• Acute intoxication – Lorazepam may interact synergistically with the effects of alcohol, narcotics, or other psychoactive substances. It should, therefore, not be administered to a drunk or intoxicated person.
  • Ataxia – This is a neurological clinical sign, consisting of unsteady and clumsy motion of the limbs and torso, due to failure of gross muscle movement coordination, most evident on standing and walking. It is the classic way in which acute alcohol intoxication may affect a person. Benzodiazepines should not be administered to already-ataxic patients.
  • Acute narrow-angle glaucoma – Lorazepam has pupil-dilating effects, which may further interfere with the drainage of aqueous humour from the anterior chamber of the eye, thus worsening narrow-angle glaucoma.
  • Sleep apnea – Sleep apnea may be worsened by lorazepam's central nervous system depressant effects. It may further reduce the patient's ability to protect his or her airway during sleep.
  • Myasthenia gravis – This condition is characterised by muscle weakness and a muscle relaxant such as lorazepam may exacerbate symptoms.
  • Pregnancy and breast feeding – Lorazepam belongs to the Food and Drug Administration (FDA) pregnancy category D, which means that it is likely to cause harm to the developing baby, if taken during the first trimester of pregnancy. There is inconclusive evidence that lorazepam, if taken early in pregnancy, may result in reduced IQ, neurodevelopmental problems, physical malformations in cardiac or facial structure, or other malformations in some newborns. Lorazepam given to pregnant women antenatally may cause floppy infant syndrome in the neonate, or respiratory depression necessitating ventilation. Regular lorazepam use during late pregnancy (the third trimester), carries a definite risk of benzodiazepine withdrawal syndrome in the neonate. Neonatal benzodiazepine withdrawal may include hypotonia, reluctance to suck, apneic spells, cyanosis, and impaired metabolic responses to cold stress. Symptoms of floppy infant syndrome and the neonatal benzodiazepine withdrawal syndrome have been reported to persist from hours to months after birth.Lorazepam may also inhibit foetal liver bilirubin glucuronidation, leading to neonatal jaundice. Lorazepam is present in breast milk, so caution must be exercised about breast feeding.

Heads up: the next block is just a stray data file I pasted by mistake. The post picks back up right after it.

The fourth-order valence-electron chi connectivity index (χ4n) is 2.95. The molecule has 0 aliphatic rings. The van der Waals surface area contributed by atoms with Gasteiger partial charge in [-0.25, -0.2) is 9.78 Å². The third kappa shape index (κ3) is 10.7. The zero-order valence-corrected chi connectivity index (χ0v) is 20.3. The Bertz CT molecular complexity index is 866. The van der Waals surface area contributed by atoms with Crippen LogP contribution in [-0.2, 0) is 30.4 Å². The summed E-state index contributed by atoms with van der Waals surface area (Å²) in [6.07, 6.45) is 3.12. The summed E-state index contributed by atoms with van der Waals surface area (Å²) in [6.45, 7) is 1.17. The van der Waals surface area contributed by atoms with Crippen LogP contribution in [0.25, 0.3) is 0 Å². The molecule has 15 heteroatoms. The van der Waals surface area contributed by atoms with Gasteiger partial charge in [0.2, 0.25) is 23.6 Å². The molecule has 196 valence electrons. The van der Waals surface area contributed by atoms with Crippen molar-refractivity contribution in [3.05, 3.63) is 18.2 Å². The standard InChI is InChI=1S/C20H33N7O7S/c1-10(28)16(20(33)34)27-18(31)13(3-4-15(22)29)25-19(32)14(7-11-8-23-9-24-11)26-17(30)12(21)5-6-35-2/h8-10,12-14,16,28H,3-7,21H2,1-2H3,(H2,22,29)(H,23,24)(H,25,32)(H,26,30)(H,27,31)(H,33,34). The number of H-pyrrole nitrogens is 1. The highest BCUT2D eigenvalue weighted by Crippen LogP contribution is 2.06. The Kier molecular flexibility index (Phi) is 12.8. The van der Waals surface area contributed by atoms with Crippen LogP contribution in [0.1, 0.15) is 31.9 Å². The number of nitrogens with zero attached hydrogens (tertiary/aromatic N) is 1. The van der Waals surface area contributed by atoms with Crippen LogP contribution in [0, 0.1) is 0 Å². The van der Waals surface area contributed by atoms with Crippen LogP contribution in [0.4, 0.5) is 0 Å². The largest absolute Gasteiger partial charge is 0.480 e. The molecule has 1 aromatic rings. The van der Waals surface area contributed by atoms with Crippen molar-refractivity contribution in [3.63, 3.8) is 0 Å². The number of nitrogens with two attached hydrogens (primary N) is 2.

Overdose:

In cases of a suspected lorazepam overdose, it is important to establish whether the patient is a regular user of lorazepam or other benzodiazepines, since regular use causes tolerance to develop. Also, one must ascertain whether other drugs were also ingested.

Signs of overdose range through mental confusion, dysarthria, paradoxical reactions, drowsiness, hypotonia, ataxia, hypotension, hypnotic state, coma, cardiovascular depression, respiratory depression, and death.